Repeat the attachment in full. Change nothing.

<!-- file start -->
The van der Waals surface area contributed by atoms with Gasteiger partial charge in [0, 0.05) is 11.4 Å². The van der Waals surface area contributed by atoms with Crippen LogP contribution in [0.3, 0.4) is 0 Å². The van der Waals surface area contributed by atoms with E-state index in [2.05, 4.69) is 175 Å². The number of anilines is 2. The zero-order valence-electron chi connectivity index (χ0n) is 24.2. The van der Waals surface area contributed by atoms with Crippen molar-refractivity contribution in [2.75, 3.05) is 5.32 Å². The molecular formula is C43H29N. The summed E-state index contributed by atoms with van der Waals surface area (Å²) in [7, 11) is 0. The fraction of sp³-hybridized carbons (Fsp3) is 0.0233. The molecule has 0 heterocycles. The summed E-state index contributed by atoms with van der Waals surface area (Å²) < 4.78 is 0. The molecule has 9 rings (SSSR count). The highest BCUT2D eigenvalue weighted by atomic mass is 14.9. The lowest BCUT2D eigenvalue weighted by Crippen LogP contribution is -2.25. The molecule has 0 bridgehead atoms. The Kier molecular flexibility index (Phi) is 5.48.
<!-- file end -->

The van der Waals surface area contributed by atoms with Gasteiger partial charge in [0, 0.05) is 11.4 Å². The van der Waals surface area contributed by atoms with Crippen LogP contribution in [0.3, 0.4) is 0 Å². The van der Waals surface area contributed by atoms with E-state index in [2.05, 4.69) is 175 Å². The number of anilines is 2. The zero-order valence-electron chi connectivity index (χ0n) is 24.2. The van der Waals surface area contributed by atoms with Crippen molar-refractivity contribution in [2.75, 3.05) is 5.32 Å². The molecular formula is C43H29N. The summed E-state index contributed by atoms with van der Waals surface area (Å²) in [7, 11) is 0. The fraction of sp³-hybridized carbons (Fsp3) is 0.0233. The molecule has 0 heterocycles. The summed E-state index contributed by atoms with van der Waals surface area (Å²) < 4.78 is 0. The molecule has 9 rings (SSSR count). The highest BCUT2D eigenvalue weighted by atomic mass is 14.9. The lowest BCUT2D eigenvalue weighted by Crippen LogP contribution is -2.25. The molecule has 0 bridgehead atoms. The Kier molecular flexibility index (Phi) is 5.48.